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20 Saddening but Inspiring Quotes from ‘The Diary of Anne Frank’

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20 Saddening but Inspiring Quotes from ‘The Diary of Anne Frank’

Close your eyes for a moment and picture being stripped of everything you have ever known. You and your family are brutally robbed of every possession you have worked so hard for and you are forced to wear a symbol on your arm that brands you as inferior. People call you names, physically attack you or even kill you without a cause. They say your value as a human being is equal to the value of a sewer rat.

Your friends have been taken from their homes and many have been exterminated. There are rumors about death camps where people like you are being mass murdered by gasing. You are hiding, but you know it is only a matter of time before you and your family are taken to be killed. There is no one to turn to. Everyone is your enemy. Everyone hates you. How do you survive? How do you save your loved ones from impending death?

This horrific scenario is not fictional. The Jewish people were subjected to these and other horrors by the Nazi regime under the control of Adolf Hitler during World War II. Otto Frank was one such Jewish man who was forced to take his family into hiding to save them from certain death at the hands of the Nazi. His youngest daughter, Annelies Marie Frank, better known as Anne Frank, kept a diary all the while her family was in hiding for 26 months, living in darkness and quiet to avoid being caught.

The diary of a young Jewish girl.

Diary of a Young Girl

    On 4 August 1944 the Frank family, along with four other people hiding in the annex on Prinsengracht in Amsterdam, were arrested and dragged off to the Auschwitz death camp following an anonymous tip given to the police. Anne’s diary, ‘The Diary of Anne Frank,’ recounting her thoughts and struggles in hiding was later recovered and first published in America in 1952, two years after her death at the age of 15.

    Over the years, Anne’s powerful words and insights have offered comfort and bravery to millions of people living amid war, violence, bigotry and fear. Her diary, one among many such collections of diaries and letters dealing with the war, still stands out as one of the most profound to date.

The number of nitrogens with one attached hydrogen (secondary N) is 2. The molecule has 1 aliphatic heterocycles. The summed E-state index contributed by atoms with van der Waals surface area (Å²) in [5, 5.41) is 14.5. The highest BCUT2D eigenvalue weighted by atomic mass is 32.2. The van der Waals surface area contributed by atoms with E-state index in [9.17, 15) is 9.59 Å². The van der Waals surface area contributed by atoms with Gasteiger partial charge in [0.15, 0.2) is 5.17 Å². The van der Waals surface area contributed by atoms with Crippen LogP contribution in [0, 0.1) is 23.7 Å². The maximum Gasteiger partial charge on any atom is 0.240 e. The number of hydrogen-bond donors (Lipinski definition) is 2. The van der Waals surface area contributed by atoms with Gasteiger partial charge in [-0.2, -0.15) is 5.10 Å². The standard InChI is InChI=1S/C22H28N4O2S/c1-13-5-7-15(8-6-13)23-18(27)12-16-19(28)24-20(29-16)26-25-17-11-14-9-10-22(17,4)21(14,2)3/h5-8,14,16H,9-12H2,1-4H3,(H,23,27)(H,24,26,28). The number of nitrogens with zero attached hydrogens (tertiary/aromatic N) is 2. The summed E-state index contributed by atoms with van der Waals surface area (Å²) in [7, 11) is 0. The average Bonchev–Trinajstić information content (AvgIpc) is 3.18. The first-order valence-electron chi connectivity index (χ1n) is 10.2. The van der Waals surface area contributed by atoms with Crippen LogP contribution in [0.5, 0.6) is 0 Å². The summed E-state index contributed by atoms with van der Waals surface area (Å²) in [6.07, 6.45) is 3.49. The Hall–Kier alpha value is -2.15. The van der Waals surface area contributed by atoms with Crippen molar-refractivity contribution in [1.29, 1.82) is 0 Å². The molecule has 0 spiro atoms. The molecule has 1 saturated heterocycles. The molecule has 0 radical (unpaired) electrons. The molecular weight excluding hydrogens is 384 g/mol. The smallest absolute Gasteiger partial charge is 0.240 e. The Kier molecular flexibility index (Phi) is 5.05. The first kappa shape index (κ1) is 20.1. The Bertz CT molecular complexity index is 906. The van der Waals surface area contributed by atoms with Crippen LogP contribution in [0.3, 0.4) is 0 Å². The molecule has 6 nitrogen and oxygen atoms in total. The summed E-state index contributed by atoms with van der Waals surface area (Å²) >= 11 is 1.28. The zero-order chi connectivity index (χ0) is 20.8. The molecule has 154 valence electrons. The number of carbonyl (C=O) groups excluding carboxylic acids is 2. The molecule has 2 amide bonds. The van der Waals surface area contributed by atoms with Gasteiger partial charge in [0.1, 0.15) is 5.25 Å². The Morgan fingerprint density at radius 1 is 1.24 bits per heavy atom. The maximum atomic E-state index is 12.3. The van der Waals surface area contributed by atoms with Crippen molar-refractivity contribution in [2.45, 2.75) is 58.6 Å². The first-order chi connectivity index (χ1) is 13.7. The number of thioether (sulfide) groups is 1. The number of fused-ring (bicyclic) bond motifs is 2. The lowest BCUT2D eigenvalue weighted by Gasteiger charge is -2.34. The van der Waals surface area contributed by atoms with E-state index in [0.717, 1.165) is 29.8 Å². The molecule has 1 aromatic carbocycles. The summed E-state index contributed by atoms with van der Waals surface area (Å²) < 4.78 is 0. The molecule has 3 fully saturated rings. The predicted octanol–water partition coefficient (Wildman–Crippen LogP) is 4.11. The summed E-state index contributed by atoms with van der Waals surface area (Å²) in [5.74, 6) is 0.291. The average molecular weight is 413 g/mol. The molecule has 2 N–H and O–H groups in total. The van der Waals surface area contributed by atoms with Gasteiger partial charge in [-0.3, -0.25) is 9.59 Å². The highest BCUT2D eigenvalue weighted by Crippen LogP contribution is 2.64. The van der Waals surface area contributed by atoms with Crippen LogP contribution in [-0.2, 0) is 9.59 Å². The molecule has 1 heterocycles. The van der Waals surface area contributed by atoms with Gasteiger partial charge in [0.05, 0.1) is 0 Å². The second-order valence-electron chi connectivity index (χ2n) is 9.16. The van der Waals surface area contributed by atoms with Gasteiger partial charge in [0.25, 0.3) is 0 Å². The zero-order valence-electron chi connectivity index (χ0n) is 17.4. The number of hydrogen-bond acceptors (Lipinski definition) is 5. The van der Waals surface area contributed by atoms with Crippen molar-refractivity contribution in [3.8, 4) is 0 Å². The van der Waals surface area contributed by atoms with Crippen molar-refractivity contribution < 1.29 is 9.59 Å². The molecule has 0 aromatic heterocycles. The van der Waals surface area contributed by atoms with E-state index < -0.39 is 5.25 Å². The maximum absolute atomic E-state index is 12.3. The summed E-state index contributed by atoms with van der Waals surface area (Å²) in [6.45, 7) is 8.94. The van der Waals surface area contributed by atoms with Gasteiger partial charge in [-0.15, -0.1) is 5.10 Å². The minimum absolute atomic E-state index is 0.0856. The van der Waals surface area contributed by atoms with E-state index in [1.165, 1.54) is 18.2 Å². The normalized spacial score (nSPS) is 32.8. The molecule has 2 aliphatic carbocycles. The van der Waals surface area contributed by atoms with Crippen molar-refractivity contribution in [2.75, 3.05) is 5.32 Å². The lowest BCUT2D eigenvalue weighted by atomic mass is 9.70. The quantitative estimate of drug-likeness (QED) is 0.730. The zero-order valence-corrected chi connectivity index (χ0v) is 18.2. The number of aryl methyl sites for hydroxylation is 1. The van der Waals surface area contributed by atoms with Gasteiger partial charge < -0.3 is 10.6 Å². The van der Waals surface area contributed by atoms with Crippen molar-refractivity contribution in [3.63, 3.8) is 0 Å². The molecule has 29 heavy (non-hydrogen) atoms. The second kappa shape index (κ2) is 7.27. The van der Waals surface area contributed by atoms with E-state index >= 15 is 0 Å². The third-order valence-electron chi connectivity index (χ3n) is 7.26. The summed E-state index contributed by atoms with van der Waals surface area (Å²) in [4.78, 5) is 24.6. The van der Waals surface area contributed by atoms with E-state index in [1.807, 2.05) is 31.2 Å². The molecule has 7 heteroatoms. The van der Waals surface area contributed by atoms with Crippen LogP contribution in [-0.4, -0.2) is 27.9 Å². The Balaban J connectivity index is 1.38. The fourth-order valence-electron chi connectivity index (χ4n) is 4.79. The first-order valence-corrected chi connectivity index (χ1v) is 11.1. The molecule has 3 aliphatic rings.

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    The death of a brilliantly gifted young writer.

    Anne died at the Bergen-Belsen concentration camp, located in what is today Lower Saxony in northern Germany, in 1945 of Typhus, not long after her sister Margot who was 19. What makes this real life story sadder is the knowledge that had the Frank family remained hidden six weeks longer they would likely have survived the war. That’s because that part of the Netherlands was liberated the first two weeks of September. You have to wonder what Anne, a brilliantly gifted young writer and thinker, would have become if she were allowed to grow up into adulthood.

    Remembering the people who perished in the Holocaust.

    Let us always remember and honor Anne, her family and the millions of other men, women and children—both Jewish and non-Jewish—who suffered unspeakable cruelty under Nazi Germany and died in the Holocaust. What better way to do just that than to highlight some of the most saddening yet inspiring and uplifting quotes from the diary of Anne Frank? The innocence, courage and hope in this young girl’s words give us the chills, but still comfort and inspire us today—seven decades later.

    “I live in a crazy time.”

    “It’s difficult in times like these: ideals, dreams and cherished hopes rise within us, only to be crushed by grim reality. It’s really a wonder that I haven’t dropped all my ideals, because they seem so absurd and impossible to carry out. Yet I keep them, because in spite of everything, I still believe that people are really good at heart.”

    Anne Frank writing in her diary

      “Everyone has inside of him a piece of good news. The good news is that you don’t know how great you can be! How much you can love! What you can accomplish! And what your potential is!”

      “I don’t want to have lived in vain like most people. I want to be useful or bring enjoyment to all people, even those I’ve never met. I want to go on living even after my death!”

      “Would anyone, either Jew or non-Jew, understand this about me, that I am simply a young girl badly in need of some rollicking fun?”

      “I don’t think of all the misery, but of the beauty that still remains.”

      “We all live with the objective of being happy; our lives are all different and yet the same.”

      “Think of all the beauty still left around you and be happy.”

      “Whoever is happy will make others happy.”

      Anne happy

        “Look at how a single candle can both defy and define the darkness.”